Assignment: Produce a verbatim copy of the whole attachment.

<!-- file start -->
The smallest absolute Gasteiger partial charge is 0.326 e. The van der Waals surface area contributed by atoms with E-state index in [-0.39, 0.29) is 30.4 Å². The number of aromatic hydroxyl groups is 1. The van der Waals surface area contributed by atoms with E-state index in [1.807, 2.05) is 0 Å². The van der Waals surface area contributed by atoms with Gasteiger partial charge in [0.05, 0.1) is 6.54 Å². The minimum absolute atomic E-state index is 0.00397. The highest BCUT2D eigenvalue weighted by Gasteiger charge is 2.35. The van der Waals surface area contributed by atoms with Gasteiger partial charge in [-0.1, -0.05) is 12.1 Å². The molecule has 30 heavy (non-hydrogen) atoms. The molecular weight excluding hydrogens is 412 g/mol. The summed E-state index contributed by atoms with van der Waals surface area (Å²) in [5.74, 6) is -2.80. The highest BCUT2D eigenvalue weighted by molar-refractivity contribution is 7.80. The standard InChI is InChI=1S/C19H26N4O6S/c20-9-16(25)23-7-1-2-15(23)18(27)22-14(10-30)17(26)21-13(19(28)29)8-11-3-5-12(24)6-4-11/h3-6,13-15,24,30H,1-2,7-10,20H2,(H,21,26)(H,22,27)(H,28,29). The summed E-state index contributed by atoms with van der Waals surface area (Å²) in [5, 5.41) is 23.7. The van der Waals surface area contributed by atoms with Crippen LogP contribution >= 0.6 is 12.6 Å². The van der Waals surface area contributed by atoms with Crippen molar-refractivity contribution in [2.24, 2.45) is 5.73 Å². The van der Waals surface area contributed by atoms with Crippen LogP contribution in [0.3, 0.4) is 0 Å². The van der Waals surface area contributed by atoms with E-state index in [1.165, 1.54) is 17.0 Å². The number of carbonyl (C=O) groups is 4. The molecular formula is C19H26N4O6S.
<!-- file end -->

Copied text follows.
The smallest absolute Gasteiger partial charge is 0.326 e. The van der Waals surface area contributed by atoms with E-state index in [-0.39, 0.29) is 30.4 Å². The number of aromatic hydroxyl groups is 1. The van der Waals surface area contributed by atoms with E-state index in [1.807, 2.05) is 0 Å². The van der Waals surface area contributed by atoms with Gasteiger partial charge in [0.05, 0.1) is 6.54 Å². The minimum absolute atomic E-state index is 0.00397. The highest BCUT2D eigenvalue weighted by Gasteiger charge is 2.35. The van der Waals surface area contributed by atoms with Gasteiger partial charge in [-0.1, -0.05) is 12.1 Å². The molecule has 30 heavy (non-hydrogen) atoms. The molecular weight excluding hydrogens is 412 g/mol. The summed E-state index contributed by atoms with van der Waals surface area (Å²) in [5.74, 6) is -2.80. The highest BCUT2D eigenvalue weighted by molar-refractivity contribution is 7.80. The standard InChI is InChI=1S/C19H26N4O6S/c20-9-16(25)23-7-1-2-15(23)18(27)22-14(10-30)17(26)21-13(19(28)29)8-11-3-5-12(24)6-4-11/h3-6,13-15,24,30H,1-2,7-10,20H2,(H,21,26)(H,22,27)(H,28,29). The summed E-state index contributed by atoms with van der Waals surface area (Å²) in [5, 5.41) is 23.7. The van der Waals surface area contributed by atoms with Crippen LogP contribution >= 0.6 is 12.6 Å². The van der Waals surface area contributed by atoms with Crippen molar-refractivity contribution in [2.24, 2.45) is 5.73 Å². The van der Waals surface area contributed by atoms with Crippen LogP contribution in [0.3, 0.4) is 0 Å². The van der Waals surface area contributed by atoms with E-state index in [1.165, 1.54) is 17.0 Å². The number of carbonyl (C=O) groups is 4. The molecular formula is C19H26N4O6S.